An Open Letter Thanking Elizabeth Warren

Elizabeth Warren dropped out of the Democratic Primary race a few weeks ago after a disappointing Super Tuesday. While this wasn’t an ideal end to her campaign, there is so much Liz did that we should appreciate. For me, Elizabeth Warren was the first candidate I truly saw part of myself in. She was a woman who came without the (sometimes unwarranted) controversy of a candidate like Hillary, and she seemed to have a well-spoken answer to every question. Now, I get that she wasn’t perfect- but at the end of the day, no candidate is. 

Her campaign was centered around progressive ideas, but she had an element of realism to her that I personally find rare in politicians. She became famous for her campaign selfie lines, where she took hours at the end of rallies and events to take a picture with everyone who wanted to. As if that wasn’t perfect enough, Liz also took the time to pinky-promise little girls that they could do anything they wanted, even become president. While these things might seem surface level to others, they struck me as inspiring and personable. Elizabeth Warren is, in my mind, like the cool Aunt who comes around a few times a year, tells you to live your life on your own terms, and drifts back into her own adventurous life of getting sh*t done. 

 

Getting to her policy points, Elizabeth struck a great balance between progressive ideals and an understanding of the (flawed) system our politicians work within. She advocated for economic regulation and prison reform, social policies to improve childhood education and paid family leave, and the big one of universal healthcare. You can find a more detailed list of her policies from the 2020 election here, courtesy of Politico. Elizabeth Warren, for me, had the ability to take these big ideas, go into the right rooms and make them happen. There is something oddly calming about hearing Liz say “I have a plan for that” time and time again. I know that they wouldn’t have been perfect, and that compromises would have to be made, but Liz is someone I trust to do the negotiating on behalf of the American people. I feel like she understands which issues are uncompromisable, and when to pick her battles.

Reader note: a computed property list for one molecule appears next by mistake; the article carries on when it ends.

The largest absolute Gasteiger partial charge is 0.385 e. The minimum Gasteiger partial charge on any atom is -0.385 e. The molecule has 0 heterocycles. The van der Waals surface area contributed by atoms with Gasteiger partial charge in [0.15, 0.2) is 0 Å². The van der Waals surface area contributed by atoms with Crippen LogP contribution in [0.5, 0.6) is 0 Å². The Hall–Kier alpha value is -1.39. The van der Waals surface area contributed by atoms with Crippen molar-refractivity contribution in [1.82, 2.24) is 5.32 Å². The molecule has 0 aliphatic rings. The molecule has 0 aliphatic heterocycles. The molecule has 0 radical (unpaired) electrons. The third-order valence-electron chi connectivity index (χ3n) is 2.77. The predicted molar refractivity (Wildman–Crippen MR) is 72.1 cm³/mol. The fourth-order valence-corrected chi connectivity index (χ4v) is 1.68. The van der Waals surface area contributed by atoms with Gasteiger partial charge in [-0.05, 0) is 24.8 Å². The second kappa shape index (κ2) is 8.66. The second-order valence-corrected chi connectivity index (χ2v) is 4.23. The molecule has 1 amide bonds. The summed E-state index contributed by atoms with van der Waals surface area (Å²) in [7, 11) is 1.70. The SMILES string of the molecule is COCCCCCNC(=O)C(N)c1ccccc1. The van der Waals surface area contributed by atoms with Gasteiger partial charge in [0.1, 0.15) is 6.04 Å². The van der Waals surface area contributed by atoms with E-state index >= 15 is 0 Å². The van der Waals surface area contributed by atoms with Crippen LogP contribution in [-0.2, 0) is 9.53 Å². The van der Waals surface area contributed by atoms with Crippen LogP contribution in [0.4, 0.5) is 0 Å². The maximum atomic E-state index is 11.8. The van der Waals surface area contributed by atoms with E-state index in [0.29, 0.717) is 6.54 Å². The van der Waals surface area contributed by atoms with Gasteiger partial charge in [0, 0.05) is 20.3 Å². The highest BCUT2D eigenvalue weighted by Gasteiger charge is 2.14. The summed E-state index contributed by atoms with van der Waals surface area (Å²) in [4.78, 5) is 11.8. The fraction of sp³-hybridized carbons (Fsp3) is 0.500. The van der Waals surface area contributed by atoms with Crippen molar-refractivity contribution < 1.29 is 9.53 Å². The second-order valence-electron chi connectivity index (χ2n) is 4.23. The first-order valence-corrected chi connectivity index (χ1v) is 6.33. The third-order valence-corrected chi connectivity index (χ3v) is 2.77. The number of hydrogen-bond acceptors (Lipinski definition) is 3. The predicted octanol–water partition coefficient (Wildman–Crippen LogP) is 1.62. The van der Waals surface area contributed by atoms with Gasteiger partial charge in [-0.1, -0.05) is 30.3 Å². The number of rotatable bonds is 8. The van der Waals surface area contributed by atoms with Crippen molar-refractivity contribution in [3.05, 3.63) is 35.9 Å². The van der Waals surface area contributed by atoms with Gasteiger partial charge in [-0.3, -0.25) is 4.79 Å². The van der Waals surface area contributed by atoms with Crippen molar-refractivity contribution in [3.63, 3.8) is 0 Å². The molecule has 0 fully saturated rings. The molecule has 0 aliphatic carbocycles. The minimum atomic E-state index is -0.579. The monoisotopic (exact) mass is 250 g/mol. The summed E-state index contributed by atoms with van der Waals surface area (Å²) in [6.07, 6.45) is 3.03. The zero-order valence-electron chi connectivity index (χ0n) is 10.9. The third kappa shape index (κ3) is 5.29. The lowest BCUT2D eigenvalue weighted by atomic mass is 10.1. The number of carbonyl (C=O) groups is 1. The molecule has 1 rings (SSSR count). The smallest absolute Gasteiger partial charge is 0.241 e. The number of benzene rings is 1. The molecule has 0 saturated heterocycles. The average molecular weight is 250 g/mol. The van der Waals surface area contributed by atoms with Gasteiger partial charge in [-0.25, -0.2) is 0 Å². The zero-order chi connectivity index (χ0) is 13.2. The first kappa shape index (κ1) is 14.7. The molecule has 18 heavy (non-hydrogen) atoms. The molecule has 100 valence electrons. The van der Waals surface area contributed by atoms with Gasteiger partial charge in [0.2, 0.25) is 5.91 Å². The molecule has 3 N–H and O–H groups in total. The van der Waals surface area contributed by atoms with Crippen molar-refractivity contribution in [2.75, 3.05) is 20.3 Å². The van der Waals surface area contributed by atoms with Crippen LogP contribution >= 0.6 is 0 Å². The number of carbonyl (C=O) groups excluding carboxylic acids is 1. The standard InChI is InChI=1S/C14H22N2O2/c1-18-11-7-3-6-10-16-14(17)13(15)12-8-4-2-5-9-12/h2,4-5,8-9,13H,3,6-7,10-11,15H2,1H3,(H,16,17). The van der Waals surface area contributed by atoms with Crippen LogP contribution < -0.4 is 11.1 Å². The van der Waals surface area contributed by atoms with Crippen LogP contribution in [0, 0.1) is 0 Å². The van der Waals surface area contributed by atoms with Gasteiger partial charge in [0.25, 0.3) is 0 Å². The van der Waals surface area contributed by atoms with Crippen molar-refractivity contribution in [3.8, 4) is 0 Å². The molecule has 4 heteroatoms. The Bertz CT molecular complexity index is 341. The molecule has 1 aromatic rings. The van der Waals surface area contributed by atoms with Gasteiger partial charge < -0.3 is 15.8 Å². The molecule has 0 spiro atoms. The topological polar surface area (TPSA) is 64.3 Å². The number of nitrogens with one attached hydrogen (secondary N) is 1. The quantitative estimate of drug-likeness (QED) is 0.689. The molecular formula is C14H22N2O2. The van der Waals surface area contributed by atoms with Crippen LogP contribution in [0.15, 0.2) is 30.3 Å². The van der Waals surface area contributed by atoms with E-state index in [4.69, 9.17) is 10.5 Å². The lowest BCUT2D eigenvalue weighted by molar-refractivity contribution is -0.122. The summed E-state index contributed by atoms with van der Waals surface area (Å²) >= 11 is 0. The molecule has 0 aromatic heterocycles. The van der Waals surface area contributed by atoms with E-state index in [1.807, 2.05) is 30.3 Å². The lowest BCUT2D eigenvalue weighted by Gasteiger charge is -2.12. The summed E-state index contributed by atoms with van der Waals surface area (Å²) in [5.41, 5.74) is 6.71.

Feminist activist holding signAlas, we won’t see Liz Warren as president in 2020. But, I think it's time we had broader conversations about women running for office. Why is it that women running, whether that be Liz Warren, Amy Klobuchar, Hillary Clinton, or any others, are subject to this standard of likeability more than their male counterparts? I don’t mean the typical election likeability question of whether the average American can relate to the candidate on a personal level. I mean why is it that these women are evaluated not just on their merits, but on whether they’re the “right type of woman” for the job. Think about it, do we spend time judging whether we think a man’s voice is too shrill, his suit too brightly colored, his vibe too much like a grandparent, his emotions being whiney or out of control rather than strong and assertive? 

 

Liz Warren, and all the women who continue to run for office, deserve a thank you for paving the way for future generations of women to take office. Hopefully, the trouble they endure now as a result of being women will continue to bring these conversations on political sexism to the forefront, so that women in the future can run without wondering whether their voice is too loud for the Oval Office to handle.

Official Portrait Elizabeth Warren